The holidays can bring up a lot of mixed feelings for many families. Some parents have really good memories of the holidays growing up. Other parents might have some not-so-great memories that they would prefer not to have to relive every year. One tip that I like to give parents, no matter what kind of memories the holidays bring up, is to take the extra time you have with your children and connect with them through their love language.
It can be easy to get lost in the holidays as a time to share materialistic gifts with our children, but what is most important is to use this time to give them the gift of your connection. Make memories with them that they will look back on as they get older and smile about.
In his work, Dr. Gary Chapman outlines that each person has different ways to communicate love and best receive love.
- Words of affirmation
- Acts of service
- Quality time
- Physical touch
We can give the gift of connection with our children during the holiday season through their specific love language. Keep reading for some ideas for each of the five love languages.
If this is your child’s love language, they appreciate the time you take to be with them. The times where you put your phone away and give them your undivided attention. Some examples of how you can connect with your children whose love language is quality time are:
- Be proactive about scheduling one-on-one time with them.
- Notice when they are engaging in the behaviour you want to see more of.
- Focus on playing with them in a way that is special to them, even if it feels ridiculous.
- Focus on connection after an argument with them and repair the relationship through quality time together.
Children whose love language is physical touch get the most connection from hugs, kisses, cuddles, high-fives, etc. These children love sitting on your lap to read a story, holding your hand while you go for a walk, a big hug and kiss before bedtime. Examples of how you can provide children with the gift of connection through physical touch:
- Build in moments of contact during the day, like a kiss on the forehead while they are playing, a big bear hug, or touching their head as you walk by.
- Acknowledge the good things they are doing by giving them a high-five or a hug.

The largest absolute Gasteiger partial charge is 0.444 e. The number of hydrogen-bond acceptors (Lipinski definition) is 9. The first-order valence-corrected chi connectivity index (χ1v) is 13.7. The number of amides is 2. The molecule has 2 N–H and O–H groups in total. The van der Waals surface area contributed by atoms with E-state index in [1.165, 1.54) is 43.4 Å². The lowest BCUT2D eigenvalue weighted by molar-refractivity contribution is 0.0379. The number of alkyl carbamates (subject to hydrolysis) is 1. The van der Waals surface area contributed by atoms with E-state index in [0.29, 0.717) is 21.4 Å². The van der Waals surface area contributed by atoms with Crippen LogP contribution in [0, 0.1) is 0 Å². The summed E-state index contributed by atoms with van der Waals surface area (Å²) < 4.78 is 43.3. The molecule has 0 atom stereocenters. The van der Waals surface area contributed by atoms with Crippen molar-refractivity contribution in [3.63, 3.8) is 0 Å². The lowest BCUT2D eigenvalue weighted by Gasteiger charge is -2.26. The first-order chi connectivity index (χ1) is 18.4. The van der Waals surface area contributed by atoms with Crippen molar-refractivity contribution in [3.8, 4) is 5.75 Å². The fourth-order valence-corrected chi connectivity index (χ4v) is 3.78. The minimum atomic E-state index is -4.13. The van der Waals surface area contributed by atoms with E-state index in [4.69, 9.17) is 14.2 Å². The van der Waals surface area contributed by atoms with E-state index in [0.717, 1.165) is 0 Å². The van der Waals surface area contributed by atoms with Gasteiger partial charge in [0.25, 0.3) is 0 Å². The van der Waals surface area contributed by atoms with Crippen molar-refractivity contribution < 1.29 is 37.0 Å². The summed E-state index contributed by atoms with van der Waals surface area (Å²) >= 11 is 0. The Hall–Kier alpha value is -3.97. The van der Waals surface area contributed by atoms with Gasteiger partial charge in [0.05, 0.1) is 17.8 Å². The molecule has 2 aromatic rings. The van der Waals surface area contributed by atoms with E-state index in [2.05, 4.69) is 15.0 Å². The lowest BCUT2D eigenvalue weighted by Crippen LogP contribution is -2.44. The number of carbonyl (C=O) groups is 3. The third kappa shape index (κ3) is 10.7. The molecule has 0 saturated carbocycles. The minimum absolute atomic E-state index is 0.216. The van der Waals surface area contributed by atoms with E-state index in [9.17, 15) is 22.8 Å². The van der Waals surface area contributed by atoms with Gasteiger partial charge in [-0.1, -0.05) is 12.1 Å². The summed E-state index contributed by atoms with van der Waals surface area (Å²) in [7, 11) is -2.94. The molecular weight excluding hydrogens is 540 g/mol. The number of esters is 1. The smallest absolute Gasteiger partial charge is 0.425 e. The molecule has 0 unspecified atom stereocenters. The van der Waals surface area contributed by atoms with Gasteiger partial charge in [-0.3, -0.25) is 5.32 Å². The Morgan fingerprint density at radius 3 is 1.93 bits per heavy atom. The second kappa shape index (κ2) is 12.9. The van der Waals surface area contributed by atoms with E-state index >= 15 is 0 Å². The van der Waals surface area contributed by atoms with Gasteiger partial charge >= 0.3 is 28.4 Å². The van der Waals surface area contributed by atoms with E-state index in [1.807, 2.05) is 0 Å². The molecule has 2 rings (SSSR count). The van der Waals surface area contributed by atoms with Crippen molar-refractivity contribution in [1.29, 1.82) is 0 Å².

- If you have an argument, include a hug as part of the repair process when you come back.
- If you aren’t a “huggy” person, try to remember that this is an essential part of connection time with your kids.
Acts of Service
Children whose love language is acts of service really appreciate all of the little things we do for them. When they ask us to help them with things like fixing a hole in their stuffy, taking their training wheels off their bike or helping them with an art project, our responses are significant to them. If we cannot help them right away, it is important to respond to them to show that we want to help them, and when we are able, we will, but right now, we are taking care of something else. Some examples include:
- Notice their needs and try to connect with them by helping them occasionally do tasks even if they know how to do it themselves.
- Sit with them when they are getting dressed, help them pack their lunches, make a snack together.
- Find the good behaviour and help them keep the good going – if they are cleaning up independently, help them finish the job.
Words of Affirmation
Children whose love language is words of affirmation thrive from hearing their parents and others who they love giving them words of praise and encouragement. They want to hear us tell them we care about them, they want to have deep conversations with us, and they want us to talk to them about how much we love them. Here are some examples:
- Build in good heart-to-heart conversations into their day, like during breakfast or before bed.
- When you notice them engaging in the behaviour you want to see more of, notice this aloud to let them know they are seen.
- When they are having a hard time, focus on validating their emotions.
Children whose love language is gifts see gifts as a symbol of our love for them. These are the children who will remember exactly who gave them what even after months or years. They will appreciate the little things like a note in their lunch or when you bring them home their favourite snack from the grocery store. Gifts don’t need to be materialistic – here are some examples of how to connect with your child whose love language is gifts:
- Get to know what kinds of things are meaningful for your child, and try to be intentional about doing this with them.
- Write them little notes, print off a colouring sheet of their favourite cartoon, pick up markers at the dollar store, bring them home their favourite snack.
- If you have a challenging situation with them, they may like it if you draw out solutions together.
- Use tangible reminders on responding to challenging situations like a sign for deep breathing or a squeeze ball for stress.
Take some time this holiday season to connect with your child through their love languages, and remember that connection is actually one of the best gifts we can give our children!